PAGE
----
Boston is a perfect example. It’s difficult to feel sorry for a city that won a total of 23 world titles in the 86-year gap between Red Sox championships. While Red Sox fans certainly suffered over that period, the city of Boston as a whole thrived in the sports world. Chicago falls into the same category. True, it’s been more than a century since the Cubs won a World Series. But since that fateful autumn of 1908, the city of Chicago has rung up 20 world championships – an average of one roughly every five years.


So where does that put Cleveland? No surprise – we top the list, thanks almost entirely to a whopping Drought Factor of 131. (The next highest is San Diego’s 97).


Drought Factor: 131

Last world title: Browns 1964

Since then: Indians (46 seasons) + Browns (43 seasons) + Cavs (40 seasons) +    Barons (2 seasons)* = 131 seasons

*These are the short-lived NHL Barons of 1976-1978, not the AHL Barons of 1937-1972

Non-Title Percentage: 96.77

[7 total world titles; 210 title-less seasons/217 total seasons]

Sports Misery Index: 227.77


Not only does this put Cleveland atop the Sports Misery Index rankings, but nobody else is close enough to smell our pierogies. Here’s the top (or bottom, depending on your view of the world) 10:

10. DALLAS               (140.62)

95.62 + 45

9. VANCOUVER        (145)

100 + 45

8. KANSAS CITY      (149.26)

98.26 + 51

7. ATLANTA              (155.33)

99.33 + 56

6. WASHINGTON      (158.9)

96.90 + 62

5. MINNEAPOLIS      (164.83)

95.83 + 69

4. BUFFALO             (192)

100 + 92

3. SEATTLE              (192.1)

99.10 + 93

2. SAN DIEGO           (197)

100 + 97

1. CLEVELAND         (227.77)

96.77 + 131


Please note, ESPN, no Boston or Chicago in sight. Conversely, let’s look at the bottom (or top) 10 members of the Sports Misery Index rankings:

53. NEW YORK         (100.4)

91.40 + 9

54. NEW ORLEANS  (100.25)

98.25 + 2

55. PITTSBURGH     (99.01)

94.01 + 5

56. CHICAGO             (97.92)

94.92 + 3

57. SAN FRANCISCO (96.68)

95.68 + 1

58. RALEIGH             (95.67)

91.67 + 4

59. LOS ANGELES   (95.64)

93.64 + 2

60. *ROCHESTER     (94.89)

88.89 + 6

61. MILWAUKEE       (93.26)

93.26 + 0

62. SAN ANTONIO   (91.23)

88.23 + 3

*Currently has no teams in any of the four major sports leagues


To put the lower scores into some context, if a city that has never had a team before gets a brand-new team and it plays one season without winning a title, that city would score a 101. All of the bottom 10 have endured less misery than this hypothetical newcomer.


Obviously, the majority of these bottom 10 cities have captured a title at some point in the last two to three years. The two that jump out at you like one of those pretty-boy werewolves in the Twilight movies are Rochester and San Antonio. Though it currently has no teams in any of the big four leagues, Rochester had a nice little run in the 1950s with the NBA’s Royals (now the Sacramento Kings), who only played six seasons in upstate New York but managed to win a title in that small sliver of upsettingly tiny shorts-era basketball.


The other surprise is the least miserable sports city: San Antonio, which has been remarkably efficient in bagging both championships and rodeos. The Spurs are the only team the city has ever had, and to date they’ve won four NBA titles in 34 chances – a Title Percentage of 11.77%. Only two other cities can top that, both hockey towns: Edmonton (16.67%) and Montreal (18.89%). But both get passed by San Antonio in the overall rankings due to the two decades both have endured without winning a title.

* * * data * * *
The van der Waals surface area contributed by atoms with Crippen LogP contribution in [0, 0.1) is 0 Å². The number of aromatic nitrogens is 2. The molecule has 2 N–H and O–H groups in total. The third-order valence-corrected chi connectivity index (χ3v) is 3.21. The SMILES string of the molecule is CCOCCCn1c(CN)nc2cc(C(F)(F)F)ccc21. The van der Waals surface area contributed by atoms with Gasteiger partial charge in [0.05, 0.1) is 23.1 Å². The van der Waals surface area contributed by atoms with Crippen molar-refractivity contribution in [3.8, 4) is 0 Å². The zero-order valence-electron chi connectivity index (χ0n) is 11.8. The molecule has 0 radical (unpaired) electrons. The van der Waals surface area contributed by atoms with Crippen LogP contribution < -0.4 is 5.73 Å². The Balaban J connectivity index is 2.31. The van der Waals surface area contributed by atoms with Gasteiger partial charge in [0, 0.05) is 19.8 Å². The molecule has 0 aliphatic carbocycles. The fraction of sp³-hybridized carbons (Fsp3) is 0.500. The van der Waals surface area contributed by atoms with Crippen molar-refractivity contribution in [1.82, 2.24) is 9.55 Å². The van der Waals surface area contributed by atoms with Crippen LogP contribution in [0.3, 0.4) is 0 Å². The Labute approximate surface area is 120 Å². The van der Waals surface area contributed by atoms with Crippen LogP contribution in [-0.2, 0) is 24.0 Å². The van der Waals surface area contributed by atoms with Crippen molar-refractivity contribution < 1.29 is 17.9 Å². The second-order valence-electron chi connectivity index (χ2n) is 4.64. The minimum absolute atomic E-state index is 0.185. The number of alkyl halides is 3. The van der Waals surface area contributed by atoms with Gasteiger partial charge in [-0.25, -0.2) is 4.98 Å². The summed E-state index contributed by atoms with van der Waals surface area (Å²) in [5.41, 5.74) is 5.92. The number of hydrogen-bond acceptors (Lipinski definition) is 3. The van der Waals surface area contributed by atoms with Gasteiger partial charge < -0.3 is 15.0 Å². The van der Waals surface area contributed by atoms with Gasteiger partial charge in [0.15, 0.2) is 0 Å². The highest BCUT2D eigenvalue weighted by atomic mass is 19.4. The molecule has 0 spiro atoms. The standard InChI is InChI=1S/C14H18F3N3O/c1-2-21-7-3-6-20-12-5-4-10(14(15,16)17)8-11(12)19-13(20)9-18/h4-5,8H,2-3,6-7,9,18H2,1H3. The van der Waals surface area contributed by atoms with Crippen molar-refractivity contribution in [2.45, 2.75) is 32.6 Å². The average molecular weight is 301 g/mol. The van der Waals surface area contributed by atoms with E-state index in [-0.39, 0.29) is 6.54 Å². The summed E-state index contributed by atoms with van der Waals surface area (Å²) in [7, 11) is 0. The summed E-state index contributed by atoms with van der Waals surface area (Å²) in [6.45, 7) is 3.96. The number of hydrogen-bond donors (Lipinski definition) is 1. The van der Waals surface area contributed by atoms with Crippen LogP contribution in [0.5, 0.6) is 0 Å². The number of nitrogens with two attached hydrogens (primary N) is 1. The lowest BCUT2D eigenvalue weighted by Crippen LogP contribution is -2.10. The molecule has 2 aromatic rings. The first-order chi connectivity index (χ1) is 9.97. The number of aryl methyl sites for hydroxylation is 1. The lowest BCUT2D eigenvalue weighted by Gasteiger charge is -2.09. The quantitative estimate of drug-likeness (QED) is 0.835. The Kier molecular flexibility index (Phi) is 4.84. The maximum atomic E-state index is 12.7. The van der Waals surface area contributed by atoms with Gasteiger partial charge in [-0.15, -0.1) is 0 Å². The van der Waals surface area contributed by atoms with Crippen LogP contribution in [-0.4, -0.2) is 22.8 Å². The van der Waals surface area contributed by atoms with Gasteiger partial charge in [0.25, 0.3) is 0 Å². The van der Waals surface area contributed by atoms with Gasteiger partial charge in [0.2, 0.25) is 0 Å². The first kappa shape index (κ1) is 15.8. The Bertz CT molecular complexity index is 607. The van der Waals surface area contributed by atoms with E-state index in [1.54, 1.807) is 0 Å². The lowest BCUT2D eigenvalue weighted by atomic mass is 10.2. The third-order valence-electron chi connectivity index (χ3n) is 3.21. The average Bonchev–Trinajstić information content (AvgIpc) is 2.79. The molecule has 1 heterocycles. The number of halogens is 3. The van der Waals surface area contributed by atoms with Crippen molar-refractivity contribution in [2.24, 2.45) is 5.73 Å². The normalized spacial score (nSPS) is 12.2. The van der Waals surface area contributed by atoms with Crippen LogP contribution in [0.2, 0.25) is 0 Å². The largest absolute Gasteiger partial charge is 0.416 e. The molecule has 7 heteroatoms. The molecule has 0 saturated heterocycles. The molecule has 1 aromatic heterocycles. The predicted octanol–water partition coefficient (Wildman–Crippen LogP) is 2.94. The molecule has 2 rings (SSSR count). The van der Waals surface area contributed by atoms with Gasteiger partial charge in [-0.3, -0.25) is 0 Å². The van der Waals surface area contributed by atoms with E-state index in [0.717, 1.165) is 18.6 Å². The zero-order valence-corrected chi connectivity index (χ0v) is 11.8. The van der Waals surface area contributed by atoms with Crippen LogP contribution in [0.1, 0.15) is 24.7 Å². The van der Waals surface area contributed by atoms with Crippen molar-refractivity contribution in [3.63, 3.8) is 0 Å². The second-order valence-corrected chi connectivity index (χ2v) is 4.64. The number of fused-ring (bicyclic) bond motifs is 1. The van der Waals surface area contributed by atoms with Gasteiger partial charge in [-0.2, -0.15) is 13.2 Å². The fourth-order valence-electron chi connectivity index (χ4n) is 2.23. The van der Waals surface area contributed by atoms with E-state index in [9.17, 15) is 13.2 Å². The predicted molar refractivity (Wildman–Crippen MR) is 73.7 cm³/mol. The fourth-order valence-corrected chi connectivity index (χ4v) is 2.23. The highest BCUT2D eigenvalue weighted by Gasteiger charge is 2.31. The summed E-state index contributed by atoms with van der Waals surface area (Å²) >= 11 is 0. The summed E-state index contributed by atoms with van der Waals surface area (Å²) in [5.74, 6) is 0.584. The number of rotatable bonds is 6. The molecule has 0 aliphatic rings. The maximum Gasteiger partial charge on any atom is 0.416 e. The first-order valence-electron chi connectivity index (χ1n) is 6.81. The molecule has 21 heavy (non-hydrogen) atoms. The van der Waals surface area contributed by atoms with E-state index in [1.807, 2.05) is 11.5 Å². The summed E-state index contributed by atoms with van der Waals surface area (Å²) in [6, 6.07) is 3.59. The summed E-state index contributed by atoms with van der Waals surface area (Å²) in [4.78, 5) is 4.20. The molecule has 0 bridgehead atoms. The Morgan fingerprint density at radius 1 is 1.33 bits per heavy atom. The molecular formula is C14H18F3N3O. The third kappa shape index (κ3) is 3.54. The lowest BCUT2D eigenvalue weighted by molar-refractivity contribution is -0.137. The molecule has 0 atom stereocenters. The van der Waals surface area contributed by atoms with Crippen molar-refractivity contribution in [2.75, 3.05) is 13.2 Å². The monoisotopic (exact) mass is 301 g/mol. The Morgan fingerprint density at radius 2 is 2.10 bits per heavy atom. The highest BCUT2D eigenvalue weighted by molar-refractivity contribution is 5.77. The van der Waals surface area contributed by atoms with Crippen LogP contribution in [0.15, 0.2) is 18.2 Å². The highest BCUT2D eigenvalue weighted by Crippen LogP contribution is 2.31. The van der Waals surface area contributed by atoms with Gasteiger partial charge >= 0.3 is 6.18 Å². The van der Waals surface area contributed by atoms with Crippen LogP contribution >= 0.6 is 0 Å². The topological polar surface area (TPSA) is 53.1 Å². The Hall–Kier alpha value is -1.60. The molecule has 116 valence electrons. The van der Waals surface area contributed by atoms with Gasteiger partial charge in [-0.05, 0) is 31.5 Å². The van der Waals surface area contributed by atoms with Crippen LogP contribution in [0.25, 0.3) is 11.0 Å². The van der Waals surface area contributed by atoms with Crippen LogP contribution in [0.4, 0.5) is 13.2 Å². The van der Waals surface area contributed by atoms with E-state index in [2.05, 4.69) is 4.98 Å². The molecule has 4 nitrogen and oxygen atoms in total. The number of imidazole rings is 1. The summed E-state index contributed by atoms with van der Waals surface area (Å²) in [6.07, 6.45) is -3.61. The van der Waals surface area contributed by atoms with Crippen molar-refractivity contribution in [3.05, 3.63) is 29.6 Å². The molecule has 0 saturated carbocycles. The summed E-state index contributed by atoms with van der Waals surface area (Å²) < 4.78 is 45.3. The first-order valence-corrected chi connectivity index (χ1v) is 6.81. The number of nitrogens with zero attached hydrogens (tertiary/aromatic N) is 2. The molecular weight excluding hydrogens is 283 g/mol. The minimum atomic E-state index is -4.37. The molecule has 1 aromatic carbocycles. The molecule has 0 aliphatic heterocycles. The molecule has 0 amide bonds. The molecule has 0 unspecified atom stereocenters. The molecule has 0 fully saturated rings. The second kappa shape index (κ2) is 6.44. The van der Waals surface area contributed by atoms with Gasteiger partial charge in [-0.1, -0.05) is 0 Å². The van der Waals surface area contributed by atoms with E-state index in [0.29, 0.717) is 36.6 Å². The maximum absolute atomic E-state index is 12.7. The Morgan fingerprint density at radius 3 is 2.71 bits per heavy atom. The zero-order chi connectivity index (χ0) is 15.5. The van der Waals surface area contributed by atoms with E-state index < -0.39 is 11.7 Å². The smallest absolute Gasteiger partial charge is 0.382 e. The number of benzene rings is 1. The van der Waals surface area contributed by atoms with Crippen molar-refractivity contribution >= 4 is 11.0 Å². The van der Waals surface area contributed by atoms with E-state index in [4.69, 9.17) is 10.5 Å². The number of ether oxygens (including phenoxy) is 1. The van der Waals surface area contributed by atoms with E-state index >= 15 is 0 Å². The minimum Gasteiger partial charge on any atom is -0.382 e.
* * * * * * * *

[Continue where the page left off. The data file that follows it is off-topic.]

For what it’s worth, Cleveland’s Title Percentage is 3.23%, ranking it 27th among the 62 cities in the rankings – though, it’s worth noting, Cleveland’s tally is higher than Cincinnati’s 2.99%. (And considering 24 of the 62 cities have never won a single title, therefore boasting a Title Percentage of 0%, 3.23% doesn’t seem as horrible as it sounds.)


The Point

Admittedly, we didn’t really learn anything we didn’t already know through this entire process. But I’m of the opinion that once you come to the realization of whom and what you are, you should embrace it rather than deny it.


Cleveland owns sports misery the way Google owns the internet – yet I’m not at all ashamed of it. It hurts, obviously, and I wish it weren’t so, but knowing this – more importantly, accepting this – further defines Cleveland as one of the most unique and well-defined cities in America. Any pock-cheeked putz can root for teams from a city that wins all the time. To hook your emotional trailer to Cleveland’s teams is to remain faithful to your wife forever, to care for your elderly mother, and to embody every morsel of goodness the human race is capable of.


Friedrich Nietsche, 19th-century German philosopher and longtime Indians fan, put it into words that have a beat and you can dance to: whatever doesn’t kill you makes you stronger.


With guys like Nietsche defining us and mathematical data like the Sports Misery Index further illustrating our town’s undying dedication to our usually flailing sports teams, we send out a signal loud and clear upon one of those interstellar transmitters NASA uses to beam Beatles songs to Alpha Centauri:


Cleveland is far from dead and therefore, by definition, is pretty fucking strong.